Digestive dried beans and peas

Published on July 9th, 2013 | by Scott Cooney

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Eating Healthy food on a Budget

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Shop the bulk bins for whole foods and great discounts

Shop the bulk bins for good prices on beans, grains and rice!

We all know that eating whole grains, vegetables, and a plant based diet are keys to improved health, feeling good, and having a body that performs at a higher level in athletics, yoga, work, and even sex! The frequent lament is just how much it costs in order to eat right. Whole Foods is somewhat accurately described as “Whole Paycheck”, after all, and if you’ve ever found yourself looking at organic bell peppers at $8 a pound, you’ve probably weighed the pesticide residue on conventionally grown bell peppers along with the $5 in savings per pound that would come along with it.

There’s good news, though: eating healthy food on a budget is not as difficult as you might expect!

Recommendations for eating on the cheap!

1. Subscribe to a community supported agriculture business in your area. CSAs consist of direct-from-the-farm produce, delivered regularly, and typically cost FAR less than buying produce at the grocery store, since you’re cutting out the middle man and just giving your money directly to the farmer.

2. Shop from farmer’s markets to get good deals direct from the farmer on local, whole foods. Tip: at the end of the market, farmers tend to sell damaged/imperfect produce and anything they have left that they don’t want to carry home for great deals!

3. Learn to sprout. Sprouting is the easiest way to make really healthy food that tastes awesome. Here’s an article on how to make sprouts.

4. Make the most of the bulk bins at your local health food store and get a great deal on beans, rice, oats, quinoa, dried herbs, tea and other whole food staples. Organic black beans and brown rice make a terrific base for a week’s worth of Mexican dishes, and cost so little it’ll make your head spin. Here are 20 of our favorite bean recipes, in case you need some inspiration!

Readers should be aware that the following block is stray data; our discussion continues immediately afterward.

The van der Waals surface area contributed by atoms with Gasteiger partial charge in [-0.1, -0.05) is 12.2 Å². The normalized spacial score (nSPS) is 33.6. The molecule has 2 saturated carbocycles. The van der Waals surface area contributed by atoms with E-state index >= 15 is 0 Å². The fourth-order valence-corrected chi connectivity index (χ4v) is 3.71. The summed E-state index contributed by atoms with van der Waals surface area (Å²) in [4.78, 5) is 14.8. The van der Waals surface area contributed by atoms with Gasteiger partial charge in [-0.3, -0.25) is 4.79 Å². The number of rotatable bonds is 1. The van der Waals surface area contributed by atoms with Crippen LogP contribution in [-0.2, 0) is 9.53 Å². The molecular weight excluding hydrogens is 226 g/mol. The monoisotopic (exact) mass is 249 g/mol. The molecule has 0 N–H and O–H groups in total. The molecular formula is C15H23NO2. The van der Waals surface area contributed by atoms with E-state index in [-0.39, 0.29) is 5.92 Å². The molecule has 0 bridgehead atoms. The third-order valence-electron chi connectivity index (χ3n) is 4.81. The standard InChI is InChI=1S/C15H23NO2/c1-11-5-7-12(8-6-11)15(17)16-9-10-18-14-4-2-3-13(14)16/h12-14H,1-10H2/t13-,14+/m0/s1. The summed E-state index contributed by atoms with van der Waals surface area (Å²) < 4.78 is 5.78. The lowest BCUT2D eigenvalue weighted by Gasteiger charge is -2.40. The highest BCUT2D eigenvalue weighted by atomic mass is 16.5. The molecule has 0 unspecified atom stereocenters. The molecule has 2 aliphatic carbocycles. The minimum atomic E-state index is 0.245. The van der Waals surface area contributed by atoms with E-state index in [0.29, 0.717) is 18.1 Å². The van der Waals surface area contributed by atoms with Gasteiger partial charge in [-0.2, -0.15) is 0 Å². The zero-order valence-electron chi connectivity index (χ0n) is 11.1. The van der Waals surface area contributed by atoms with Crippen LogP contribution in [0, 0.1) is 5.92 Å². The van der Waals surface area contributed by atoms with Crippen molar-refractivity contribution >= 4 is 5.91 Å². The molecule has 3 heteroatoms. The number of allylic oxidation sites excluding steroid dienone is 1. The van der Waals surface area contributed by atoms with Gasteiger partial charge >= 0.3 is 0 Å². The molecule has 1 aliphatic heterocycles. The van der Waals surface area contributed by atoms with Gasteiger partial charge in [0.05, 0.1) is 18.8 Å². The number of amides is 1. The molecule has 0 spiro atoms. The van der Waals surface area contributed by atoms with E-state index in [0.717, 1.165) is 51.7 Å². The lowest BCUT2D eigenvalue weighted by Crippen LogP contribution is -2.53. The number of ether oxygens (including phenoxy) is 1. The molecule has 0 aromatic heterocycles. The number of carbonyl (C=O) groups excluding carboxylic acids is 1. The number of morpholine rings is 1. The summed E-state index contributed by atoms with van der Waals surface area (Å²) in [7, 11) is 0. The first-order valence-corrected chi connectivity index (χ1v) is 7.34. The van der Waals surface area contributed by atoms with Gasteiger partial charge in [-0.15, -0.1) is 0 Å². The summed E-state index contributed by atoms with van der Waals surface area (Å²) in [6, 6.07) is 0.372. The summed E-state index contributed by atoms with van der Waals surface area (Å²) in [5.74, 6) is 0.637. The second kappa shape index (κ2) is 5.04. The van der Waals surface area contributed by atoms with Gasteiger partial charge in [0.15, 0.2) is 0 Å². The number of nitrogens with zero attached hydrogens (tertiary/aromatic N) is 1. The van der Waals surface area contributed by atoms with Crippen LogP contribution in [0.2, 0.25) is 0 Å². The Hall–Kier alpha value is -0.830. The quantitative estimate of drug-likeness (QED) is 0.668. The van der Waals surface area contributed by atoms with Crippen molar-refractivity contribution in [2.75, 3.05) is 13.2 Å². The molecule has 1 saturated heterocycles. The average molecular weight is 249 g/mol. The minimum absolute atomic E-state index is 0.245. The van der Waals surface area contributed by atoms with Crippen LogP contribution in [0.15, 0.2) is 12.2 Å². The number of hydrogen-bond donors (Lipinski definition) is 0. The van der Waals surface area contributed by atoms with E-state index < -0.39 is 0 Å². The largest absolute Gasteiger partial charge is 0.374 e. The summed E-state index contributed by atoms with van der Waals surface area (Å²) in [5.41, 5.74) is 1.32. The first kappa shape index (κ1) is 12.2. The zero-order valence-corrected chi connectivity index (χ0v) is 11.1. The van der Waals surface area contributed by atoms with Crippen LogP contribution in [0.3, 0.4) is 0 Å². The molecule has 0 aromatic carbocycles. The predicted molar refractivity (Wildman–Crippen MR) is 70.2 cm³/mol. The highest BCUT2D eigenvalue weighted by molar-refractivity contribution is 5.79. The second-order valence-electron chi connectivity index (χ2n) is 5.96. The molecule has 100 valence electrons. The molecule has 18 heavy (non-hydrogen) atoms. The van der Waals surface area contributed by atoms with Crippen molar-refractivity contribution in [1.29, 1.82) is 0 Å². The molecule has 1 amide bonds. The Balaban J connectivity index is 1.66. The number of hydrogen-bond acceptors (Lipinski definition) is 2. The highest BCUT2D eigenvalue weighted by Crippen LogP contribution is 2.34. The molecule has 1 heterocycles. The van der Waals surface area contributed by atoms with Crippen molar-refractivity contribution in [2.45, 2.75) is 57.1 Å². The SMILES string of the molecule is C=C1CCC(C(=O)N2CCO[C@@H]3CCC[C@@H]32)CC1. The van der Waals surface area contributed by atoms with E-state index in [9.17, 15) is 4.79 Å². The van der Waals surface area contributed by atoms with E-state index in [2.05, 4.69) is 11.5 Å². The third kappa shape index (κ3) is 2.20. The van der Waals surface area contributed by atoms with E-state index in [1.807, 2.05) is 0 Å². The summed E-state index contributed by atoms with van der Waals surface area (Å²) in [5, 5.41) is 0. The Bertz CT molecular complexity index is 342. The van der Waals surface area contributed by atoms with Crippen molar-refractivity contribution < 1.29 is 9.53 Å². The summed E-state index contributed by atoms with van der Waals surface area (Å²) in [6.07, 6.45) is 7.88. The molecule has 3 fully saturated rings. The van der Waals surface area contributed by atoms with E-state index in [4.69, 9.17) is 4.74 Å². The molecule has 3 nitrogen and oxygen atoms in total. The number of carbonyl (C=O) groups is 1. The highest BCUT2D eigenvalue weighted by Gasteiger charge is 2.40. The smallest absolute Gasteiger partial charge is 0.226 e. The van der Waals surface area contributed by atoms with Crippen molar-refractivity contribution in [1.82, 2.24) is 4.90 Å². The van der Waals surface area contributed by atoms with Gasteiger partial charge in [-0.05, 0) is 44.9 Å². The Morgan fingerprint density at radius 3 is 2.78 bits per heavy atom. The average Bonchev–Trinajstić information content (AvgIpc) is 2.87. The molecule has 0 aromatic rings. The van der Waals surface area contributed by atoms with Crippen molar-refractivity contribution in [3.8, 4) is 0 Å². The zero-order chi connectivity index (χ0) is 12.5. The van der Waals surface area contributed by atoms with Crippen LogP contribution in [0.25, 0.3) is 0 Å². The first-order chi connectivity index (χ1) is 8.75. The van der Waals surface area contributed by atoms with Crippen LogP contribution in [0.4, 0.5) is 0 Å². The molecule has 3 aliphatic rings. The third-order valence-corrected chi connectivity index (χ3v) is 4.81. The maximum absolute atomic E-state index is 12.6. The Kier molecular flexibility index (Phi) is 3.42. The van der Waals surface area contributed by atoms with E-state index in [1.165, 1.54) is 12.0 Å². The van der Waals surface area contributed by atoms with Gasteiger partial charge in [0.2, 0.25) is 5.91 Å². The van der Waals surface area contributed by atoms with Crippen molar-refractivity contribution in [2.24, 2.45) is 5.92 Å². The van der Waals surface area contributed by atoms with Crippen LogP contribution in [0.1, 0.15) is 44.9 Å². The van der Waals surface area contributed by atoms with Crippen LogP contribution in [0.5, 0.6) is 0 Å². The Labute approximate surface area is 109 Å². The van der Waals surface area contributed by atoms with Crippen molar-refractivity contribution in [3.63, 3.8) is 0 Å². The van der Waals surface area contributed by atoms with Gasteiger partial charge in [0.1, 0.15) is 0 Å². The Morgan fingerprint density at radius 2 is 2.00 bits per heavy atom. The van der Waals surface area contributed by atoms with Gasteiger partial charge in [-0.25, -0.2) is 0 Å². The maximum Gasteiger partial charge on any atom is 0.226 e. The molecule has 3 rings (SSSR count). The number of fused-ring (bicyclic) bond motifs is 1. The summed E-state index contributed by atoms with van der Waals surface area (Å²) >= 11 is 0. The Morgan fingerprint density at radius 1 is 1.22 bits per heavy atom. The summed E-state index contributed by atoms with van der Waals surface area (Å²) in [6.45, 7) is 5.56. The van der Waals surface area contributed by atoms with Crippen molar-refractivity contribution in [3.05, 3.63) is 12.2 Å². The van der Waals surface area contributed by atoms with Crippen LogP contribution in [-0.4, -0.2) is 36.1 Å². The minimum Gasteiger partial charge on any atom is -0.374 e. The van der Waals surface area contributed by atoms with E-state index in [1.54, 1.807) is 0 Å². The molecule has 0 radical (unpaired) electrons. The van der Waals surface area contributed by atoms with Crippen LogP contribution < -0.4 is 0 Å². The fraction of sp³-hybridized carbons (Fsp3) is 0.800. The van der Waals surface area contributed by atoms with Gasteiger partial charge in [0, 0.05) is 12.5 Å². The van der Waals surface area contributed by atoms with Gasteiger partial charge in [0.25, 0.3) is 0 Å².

5. Cut down on expensive items in your family’s diet. Meat and cheese tend to be either a) super processed and full of junk that will make you fat, sick, and nearly dead, or b) expensive as heck. Even if these are family staples, try to find ways to include greens and vegetables into family meals– these healthier options will eventually crowd out the less healthy, more expensive foods.

Some recommended reading:

Six more tips to eat healthy on a budget

Growing (even a little of) your own food: an option for eating healthy on a budget

How to eat organic on a budget

Bulk bin image from fooddispense on Flickr Creative Commons; Beans and grains image from Shutterstock/Gayvoronskaya_Yana

 



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About the Author

Scott Cooney (twitter: scottcooney) is an adjunct professor of Sustainability in the MBA program at the University of Hawai'i, green business startup coach, author of Build a Green Small Business: Profitable Ways to Become an Ecopreneur (McGraw-Hill), and developer of the sustainability board game GBO Hawai'i. Scott has started, grown and sold two mission-driven businesses, failed miserably at a third, and is currently in his fourth. Scott's current company has three divisions: a sustainability blog network that includes the world's biggest clean energy website and reached over 5 million readers in December 2013 alone; Pono Home, a turnkey and franchiseable green home consulting service that won entrance into the clean tech incubator known as Energy Excelerator; and Cost of Solar, a solar lead generation service to connect interested homeowners and solar contractors. In his spare time, Scott surfs, plays ultimate frisbee and enjoys a good, long bike ride. Find Scott on



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